ST. PAUL, Minn. – The Minnesota Department of Health (MDH) is updating its recommendations on who needs to get tested for COVID-19, as well as when and how.
“Testing is an important tool for slowing the spread of COVID-19 and we are committed to providing no-barrier access for everyone who needs it,” says MDH Assistant Commissioner Dan Huff. “We don’t want people to be confused by their options - it can be difficult to know which test people should take, and when exactly they should take it. Our updated criteria will help people more quickly determine what’s best for them in their situation.”
MDH’s new recommendations on who should get tested during Dial Back, Minnesota are:
1) Anyone with symptoms should seek out testing immediately.
Symptoms of COVID-19 can include cough, shortness of breath, fever, chills, headache, muscle pain, sore throat, or loss of taste or smell. Read more about symptoms of COVID-19 and what you should do if you have symptoms, including information on COVID-19 in other languages at Coronavirus Disease 2019 (COVID-19) Key Messages.
Stay home when you are sick, whether you seek testing or not. If you leave your home to get a test, wear a mask and stay 6 feet away from other people. The COVID-19 Test at Home program may be your best option for getting tested in the comfort of your own home.
Community testing sites are best for people with mild symptoms. If you have moderate to severe symptoms call your doctor or health care provider or go to the hospital.
2) Anyone who was exposed to someone who tested positive for COVID-19 should get tested.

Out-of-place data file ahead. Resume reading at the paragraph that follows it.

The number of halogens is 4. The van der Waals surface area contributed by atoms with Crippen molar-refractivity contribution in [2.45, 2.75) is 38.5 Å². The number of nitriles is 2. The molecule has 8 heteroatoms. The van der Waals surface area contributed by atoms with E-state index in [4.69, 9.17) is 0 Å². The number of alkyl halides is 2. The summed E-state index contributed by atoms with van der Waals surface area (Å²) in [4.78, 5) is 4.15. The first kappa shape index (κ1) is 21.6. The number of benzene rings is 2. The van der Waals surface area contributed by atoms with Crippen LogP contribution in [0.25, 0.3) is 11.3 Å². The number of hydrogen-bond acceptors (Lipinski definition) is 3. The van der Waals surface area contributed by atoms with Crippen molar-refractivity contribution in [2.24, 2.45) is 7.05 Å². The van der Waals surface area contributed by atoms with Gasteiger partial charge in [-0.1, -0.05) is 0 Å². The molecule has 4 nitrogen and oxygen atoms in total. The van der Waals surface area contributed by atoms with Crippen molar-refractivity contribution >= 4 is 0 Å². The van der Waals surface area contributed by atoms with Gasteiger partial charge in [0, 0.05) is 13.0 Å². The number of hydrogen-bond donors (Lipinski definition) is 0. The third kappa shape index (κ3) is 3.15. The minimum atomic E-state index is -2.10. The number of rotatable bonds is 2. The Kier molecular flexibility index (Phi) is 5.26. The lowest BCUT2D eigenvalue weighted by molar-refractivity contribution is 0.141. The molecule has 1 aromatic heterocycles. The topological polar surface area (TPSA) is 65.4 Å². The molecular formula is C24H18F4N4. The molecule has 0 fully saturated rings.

It is best to get tested at least five days after the last time you were close to the person with COVID-19. If you get tested too soon, the test may not be able to detect the virus.
You will need to stay home for 14 days after your last contact with the person who has COVID-19, whether you have symptoms or not. Even with a negative result AND no symptoms, you must still quarantine for 14 days.
The COVID-19 Test at Home program may be your best option for getting tested, particularly if you learn about exposure early in the 14-day window.
If you would prefer to visit a Community Testing Site, make an appointment. If the site nearest you has no available appointments on the day you are looking to get tested, either look at a later date or try finding a testing location a little farther away.
3) Anyone who is still working at places that remain open during Dial Back, Minnesota should get tested. This includes critical infrastructure, first responders, health care, retail, child care, etc.
If you do not have symptoms and you have not been notified of exposure, you are still at risk given how quickly the virus is spreading.
Make a plan to get tested at least once before December 18, 2020. If possible, get tested once near the beginning of the four-week period and once again near the end of the four-week period.
We urge you to make an appointment at a Community Testing Site. Plan ahead to find an available appointment, even if that includes looking at a testing location a little farther away.
The COVID-19 Test at Home program may also be a good option for those getting tested as part of a screening strategy.
“We talk regularly about health care workers as our front-line heroes, but that label also applies to our child care workers, retail and grocery store workers, public safety, and others working to keep our critical infrastructure up and running,” says Huff. “We need them, along with anyone with symptoms or who was exposed to someone who tested positive, to continue having access to reliable and quick testing.”
For more information on the new testing guidelines, click here.